ACLU Receives $15 Million for Criminal Justice Reform Center

ACLU Receives $15 Million for Criminal Justice Reform Center

The American Civil Liberties Union has announced a $15 million gift from David and June Trone to create a center focused on reducing recidivism and the U.S. prison population.

The Trone Center for Criminal Justice Reform will work to promote sentencing reform and private initiatives aimed at rehabilitating and employing ex-convicts. According to ACLU executive director Anthony D. Romero, the center's activities will include support for state-level criminal justice reform campaigns in states where incarceration rates and the prospect of bipartisan cooperation are greatest. While major sentencing reform legislation is tied up in Congress, momentum for reform is growing among state and local governments, which house more than 90 percent of the nation's prisoners and spend more than 90 percent of incarceration-related tax dollars.

In addition to his gift, David Trone — who has supported calls for removing the criminal-record check box from job applications — will chair an advisory board of private sector and education leaders working to build support for criminal justice reform, with a focus on reintegration assistance and job opportunities for recently released individuals. "If business leaders take a big stake in pushing these reforms, it ensures the sustainability of long-lasting reform," Romero told the Washington Post. "If you can tie the power of the private sector to this sled, then Congress and the president will be dragged into taking real action."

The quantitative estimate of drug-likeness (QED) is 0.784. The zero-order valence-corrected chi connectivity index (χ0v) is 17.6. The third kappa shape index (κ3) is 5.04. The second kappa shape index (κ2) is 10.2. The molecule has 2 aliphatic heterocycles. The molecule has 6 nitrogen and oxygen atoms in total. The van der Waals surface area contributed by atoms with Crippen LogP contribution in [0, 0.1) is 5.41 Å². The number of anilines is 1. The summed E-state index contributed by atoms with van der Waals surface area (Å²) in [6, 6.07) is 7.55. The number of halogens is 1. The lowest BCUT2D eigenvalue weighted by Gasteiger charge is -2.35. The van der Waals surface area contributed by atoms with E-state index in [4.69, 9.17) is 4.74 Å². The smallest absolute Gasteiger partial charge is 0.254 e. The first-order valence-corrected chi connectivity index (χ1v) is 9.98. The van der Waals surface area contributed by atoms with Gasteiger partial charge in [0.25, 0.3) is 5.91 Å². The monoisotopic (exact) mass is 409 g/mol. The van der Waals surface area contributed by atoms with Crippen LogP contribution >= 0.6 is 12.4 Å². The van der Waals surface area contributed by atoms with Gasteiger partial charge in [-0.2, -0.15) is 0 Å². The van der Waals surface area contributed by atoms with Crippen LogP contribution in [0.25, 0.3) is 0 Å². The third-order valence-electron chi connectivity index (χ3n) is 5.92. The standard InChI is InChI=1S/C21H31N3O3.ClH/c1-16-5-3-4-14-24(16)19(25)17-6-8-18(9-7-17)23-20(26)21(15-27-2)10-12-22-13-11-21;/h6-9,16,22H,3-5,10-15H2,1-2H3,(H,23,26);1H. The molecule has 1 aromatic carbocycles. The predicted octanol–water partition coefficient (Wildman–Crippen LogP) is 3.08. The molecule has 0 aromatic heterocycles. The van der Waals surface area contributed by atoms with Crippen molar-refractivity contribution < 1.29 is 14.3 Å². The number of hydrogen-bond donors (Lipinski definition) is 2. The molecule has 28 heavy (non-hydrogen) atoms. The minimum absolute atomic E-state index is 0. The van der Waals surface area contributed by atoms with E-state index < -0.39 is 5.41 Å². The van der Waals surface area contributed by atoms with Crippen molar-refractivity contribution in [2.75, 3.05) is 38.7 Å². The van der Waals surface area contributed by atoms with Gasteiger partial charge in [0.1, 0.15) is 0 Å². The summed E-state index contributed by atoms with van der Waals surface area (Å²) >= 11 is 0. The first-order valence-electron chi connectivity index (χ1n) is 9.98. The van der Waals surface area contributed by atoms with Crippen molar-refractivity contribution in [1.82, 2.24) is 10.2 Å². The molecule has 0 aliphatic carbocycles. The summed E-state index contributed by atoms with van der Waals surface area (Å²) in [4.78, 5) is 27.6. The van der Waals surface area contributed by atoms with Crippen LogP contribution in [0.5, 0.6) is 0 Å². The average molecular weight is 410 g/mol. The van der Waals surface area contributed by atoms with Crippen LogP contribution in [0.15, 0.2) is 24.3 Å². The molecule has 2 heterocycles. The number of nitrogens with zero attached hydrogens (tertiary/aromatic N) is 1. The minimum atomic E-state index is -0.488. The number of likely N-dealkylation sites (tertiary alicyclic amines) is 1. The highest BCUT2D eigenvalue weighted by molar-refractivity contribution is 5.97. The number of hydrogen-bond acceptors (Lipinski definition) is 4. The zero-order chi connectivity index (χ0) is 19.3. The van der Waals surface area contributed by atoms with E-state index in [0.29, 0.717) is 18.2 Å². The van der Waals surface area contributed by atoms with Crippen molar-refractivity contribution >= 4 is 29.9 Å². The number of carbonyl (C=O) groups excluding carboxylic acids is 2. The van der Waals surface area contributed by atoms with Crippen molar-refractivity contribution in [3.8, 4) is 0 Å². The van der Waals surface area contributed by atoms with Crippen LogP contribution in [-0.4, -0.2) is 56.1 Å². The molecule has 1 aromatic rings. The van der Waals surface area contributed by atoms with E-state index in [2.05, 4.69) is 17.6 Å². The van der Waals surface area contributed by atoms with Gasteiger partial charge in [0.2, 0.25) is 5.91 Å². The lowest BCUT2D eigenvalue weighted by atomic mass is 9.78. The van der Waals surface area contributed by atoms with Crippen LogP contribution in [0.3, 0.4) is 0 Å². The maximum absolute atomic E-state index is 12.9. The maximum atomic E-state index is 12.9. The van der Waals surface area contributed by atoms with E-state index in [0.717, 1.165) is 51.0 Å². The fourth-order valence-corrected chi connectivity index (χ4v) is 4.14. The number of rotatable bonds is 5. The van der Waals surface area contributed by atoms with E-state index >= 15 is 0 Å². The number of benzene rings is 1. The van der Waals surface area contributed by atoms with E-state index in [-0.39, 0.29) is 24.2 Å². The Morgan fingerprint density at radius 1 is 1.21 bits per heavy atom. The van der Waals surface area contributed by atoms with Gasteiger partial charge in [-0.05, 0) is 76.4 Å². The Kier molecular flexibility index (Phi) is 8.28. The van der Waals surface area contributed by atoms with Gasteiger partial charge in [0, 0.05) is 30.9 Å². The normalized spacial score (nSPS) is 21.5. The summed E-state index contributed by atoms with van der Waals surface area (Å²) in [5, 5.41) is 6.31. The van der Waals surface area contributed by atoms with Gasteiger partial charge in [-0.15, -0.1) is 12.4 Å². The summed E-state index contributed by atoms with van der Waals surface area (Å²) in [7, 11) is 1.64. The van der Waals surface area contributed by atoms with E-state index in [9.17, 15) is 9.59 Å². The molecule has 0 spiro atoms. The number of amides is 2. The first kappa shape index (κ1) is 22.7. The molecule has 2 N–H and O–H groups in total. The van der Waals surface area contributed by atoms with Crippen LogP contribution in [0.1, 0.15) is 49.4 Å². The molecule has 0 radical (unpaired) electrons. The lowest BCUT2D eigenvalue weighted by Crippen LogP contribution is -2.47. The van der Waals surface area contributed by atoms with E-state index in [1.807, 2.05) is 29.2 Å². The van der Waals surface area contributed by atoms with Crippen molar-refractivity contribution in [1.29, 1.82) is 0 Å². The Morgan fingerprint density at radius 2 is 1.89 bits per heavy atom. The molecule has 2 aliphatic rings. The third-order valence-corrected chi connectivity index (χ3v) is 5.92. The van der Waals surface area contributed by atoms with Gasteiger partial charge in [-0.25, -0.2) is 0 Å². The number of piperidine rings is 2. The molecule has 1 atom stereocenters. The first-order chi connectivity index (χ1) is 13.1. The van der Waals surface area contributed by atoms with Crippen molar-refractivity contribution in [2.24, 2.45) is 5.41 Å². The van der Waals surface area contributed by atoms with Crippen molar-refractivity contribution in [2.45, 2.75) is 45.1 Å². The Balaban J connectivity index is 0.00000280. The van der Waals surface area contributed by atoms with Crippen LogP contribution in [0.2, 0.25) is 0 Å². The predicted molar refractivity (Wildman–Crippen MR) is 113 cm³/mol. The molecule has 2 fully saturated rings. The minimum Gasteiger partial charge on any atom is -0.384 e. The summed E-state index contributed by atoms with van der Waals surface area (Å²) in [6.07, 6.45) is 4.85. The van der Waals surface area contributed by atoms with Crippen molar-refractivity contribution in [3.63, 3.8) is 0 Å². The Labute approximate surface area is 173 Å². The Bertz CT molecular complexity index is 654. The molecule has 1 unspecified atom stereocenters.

The gift from the co-founder of Total Wine & More is the second largest donation in the organization's history dedicated to criminal justice work, after a $50 million gift from the Open Society Foundations in 2014. The Trones, who spent years fighting unsubstantiated criminal charges brought against them by business competitors, have given more than $1 million to the ACLU since 1994.

"The Trone Center for Criminal Justice will see that these reforms become a reality," said Romero. "The private sector is key to unlocking the potential for true and long-lasting reform on criminal justice, and David will be the driving force in the ACLU’s private sector national initiative."